The commerce and industry ministry will soon circulate a draft cabinet note to bring out further clarifications on the mandatory 30 percent sourcing from small industries in the wake of IKEA seeking further relaxation of the norms.
New Delhi: The commerce and industry ministry will soon circulate a draft cabinet note to bring out further clarifications on the mandatory 30 percent sourcing from small industries in the wake of IKEA seeking further relaxation of the norms.
The ministry, however, is unlikely to give away too much to the Swedish furniture and home furnishing retail giant, as according to sources, it is tough to accommodate all the demands that IKEA has made.
"The DIPP will soon circulate a draft cabinet note to about 20 different departments for further clarification on mandatory sourcing norm," a source said.
According to the source "the draft note is aimed to get more clarity on these issues".
As per the present single brand FDI policy, global retailers would have to source 30 percent of their requirement from Indian small industries which have a total investment in plant and machinery not exceeding USD 1 million
Swedish furniture major IKEA, which has proposed to invest Rs 10,500 crore to set up single brand retail stores in India, had asked the government that it must be allowed to continue sourcing from small units even after the vendors have crossed the mandatory USD one million investment limit.
On the possibility meeting all the demands made by IKEA, the source said "the firm has asked for too many relaxations and it is tough to accommodate all the demands".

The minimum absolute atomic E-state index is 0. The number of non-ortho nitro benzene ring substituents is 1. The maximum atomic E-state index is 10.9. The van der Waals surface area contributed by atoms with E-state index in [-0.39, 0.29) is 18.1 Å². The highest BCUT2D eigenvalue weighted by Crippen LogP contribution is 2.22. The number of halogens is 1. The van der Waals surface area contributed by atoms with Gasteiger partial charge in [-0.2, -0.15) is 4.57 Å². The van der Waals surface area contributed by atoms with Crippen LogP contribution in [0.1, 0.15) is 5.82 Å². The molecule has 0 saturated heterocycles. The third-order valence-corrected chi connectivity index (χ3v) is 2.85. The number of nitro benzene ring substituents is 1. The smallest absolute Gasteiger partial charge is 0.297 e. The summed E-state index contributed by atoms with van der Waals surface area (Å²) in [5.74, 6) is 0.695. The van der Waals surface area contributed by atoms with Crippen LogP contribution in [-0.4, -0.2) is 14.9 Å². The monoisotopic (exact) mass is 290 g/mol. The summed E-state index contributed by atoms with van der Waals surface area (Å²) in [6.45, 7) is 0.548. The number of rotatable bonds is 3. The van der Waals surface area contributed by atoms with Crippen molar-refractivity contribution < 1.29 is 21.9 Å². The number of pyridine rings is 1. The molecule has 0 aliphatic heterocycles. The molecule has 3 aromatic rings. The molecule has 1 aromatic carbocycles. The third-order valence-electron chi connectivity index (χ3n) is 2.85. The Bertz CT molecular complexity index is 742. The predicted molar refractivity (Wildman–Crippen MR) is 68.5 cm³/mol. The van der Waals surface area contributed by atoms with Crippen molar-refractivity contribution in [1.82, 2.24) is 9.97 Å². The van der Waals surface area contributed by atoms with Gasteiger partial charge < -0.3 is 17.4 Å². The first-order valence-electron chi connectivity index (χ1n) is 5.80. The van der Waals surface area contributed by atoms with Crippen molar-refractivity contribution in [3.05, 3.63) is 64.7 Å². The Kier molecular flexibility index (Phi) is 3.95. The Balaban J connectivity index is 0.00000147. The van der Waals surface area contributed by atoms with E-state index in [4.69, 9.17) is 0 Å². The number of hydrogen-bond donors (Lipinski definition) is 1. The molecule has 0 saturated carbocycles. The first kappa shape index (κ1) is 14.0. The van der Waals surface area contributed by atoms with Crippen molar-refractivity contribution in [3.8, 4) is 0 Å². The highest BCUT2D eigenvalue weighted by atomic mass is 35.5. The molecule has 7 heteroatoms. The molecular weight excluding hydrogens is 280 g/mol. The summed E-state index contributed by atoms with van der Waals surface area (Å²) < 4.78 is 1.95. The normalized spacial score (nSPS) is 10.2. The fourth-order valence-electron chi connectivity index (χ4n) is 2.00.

However there were certain genuine clarifications which IKEA has raised and the ministry was trying to get a clarity on it, a source added.
A DIPP official said that there is a need for further clarification on "issues like what is the period over which the retailers would calculate 30 percent sourcing, from which date you calculate USD 1 million investment (need to be clarified)?".
In its application, IKEA had stated that if the group were to comply with this norm, such units would very soon outgrow the stipulated valuation (of USD 1 million) and become large set-ups.
Owing to the restriction contained in the FDI policy, such small industries may lose out on vast volumes of business from the group, the company had said.
Moreover, it said that if the company would keep on changing its vendors, such abrupt change would also disrupt the quality of the products that would be released in the market and also the supply chain operations of IKEA group.
Industry experts said the absence of a clarification on the matter is also leading to negligible inflow of FDI in the single-brand retail despite the government has increased the FDI cap to 100 percent in the sector.
In January, the government notified its decision of allowing 100 percent FDI in single-brand retail, paving way for global chains like Ikea, Adidas, Louis Vuitton and Gucci, to name a few, to have full ownership of their India operations.
Though 51 percent FDI in single brand was allowed in February 2006, not much investment has come in the sector. During last three and half years, FDI worth only USD 45 million was received in the sector.